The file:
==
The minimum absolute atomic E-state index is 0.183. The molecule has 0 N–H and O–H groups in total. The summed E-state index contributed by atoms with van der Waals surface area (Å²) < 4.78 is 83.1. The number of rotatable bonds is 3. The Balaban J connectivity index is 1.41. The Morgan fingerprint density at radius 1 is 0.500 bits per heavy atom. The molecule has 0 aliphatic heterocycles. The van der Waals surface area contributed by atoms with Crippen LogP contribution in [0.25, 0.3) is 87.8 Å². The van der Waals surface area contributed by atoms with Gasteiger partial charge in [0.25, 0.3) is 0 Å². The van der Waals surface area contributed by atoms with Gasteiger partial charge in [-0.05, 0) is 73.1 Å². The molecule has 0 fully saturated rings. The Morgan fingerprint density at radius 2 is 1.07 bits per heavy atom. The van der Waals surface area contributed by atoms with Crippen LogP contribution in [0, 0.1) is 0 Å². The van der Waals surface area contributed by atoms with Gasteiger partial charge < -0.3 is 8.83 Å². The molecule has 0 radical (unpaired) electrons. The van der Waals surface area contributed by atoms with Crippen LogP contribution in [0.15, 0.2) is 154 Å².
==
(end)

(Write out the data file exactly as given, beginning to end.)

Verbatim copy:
The minimum absolute atomic E-state index is 0.183. The molecule has 0 N–H and O–H groups in total. The summed E-state index contributed by atoms with van der Waals surface area (Å²) < 4.78 is 83.1. The number of rotatable bonds is 3. The Balaban J connectivity index is 1.41. The Morgan fingerprint density at radius 1 is 0.500 bits per heavy atom. The molecule has 0 aliphatic heterocycles. The van der Waals surface area contributed by atoms with Crippen LogP contribution in [0.25, 0.3) is 87.8 Å². The van der Waals surface area contributed by atoms with Gasteiger partial charge in [0.25, 0.3) is 0 Å². The van der Waals surface area contributed by atoms with Gasteiger partial charge in [-0.05, 0) is 73.1 Å². The molecule has 0 fully saturated rings. The Morgan fingerprint density at radius 2 is 1.07 bits per heavy atom. The van der Waals surface area contributed by atoms with Crippen LogP contribution in [0, 0.1) is 0 Å². The van der Waals surface area contributed by atoms with Gasteiger partial charge < -0.3 is 8.83 Å². The molecule has 0 radical (unpaired) electrons. The van der Waals surface area contributed by atoms with Crippen LogP contribution in [0.15, 0.2) is 154 Å².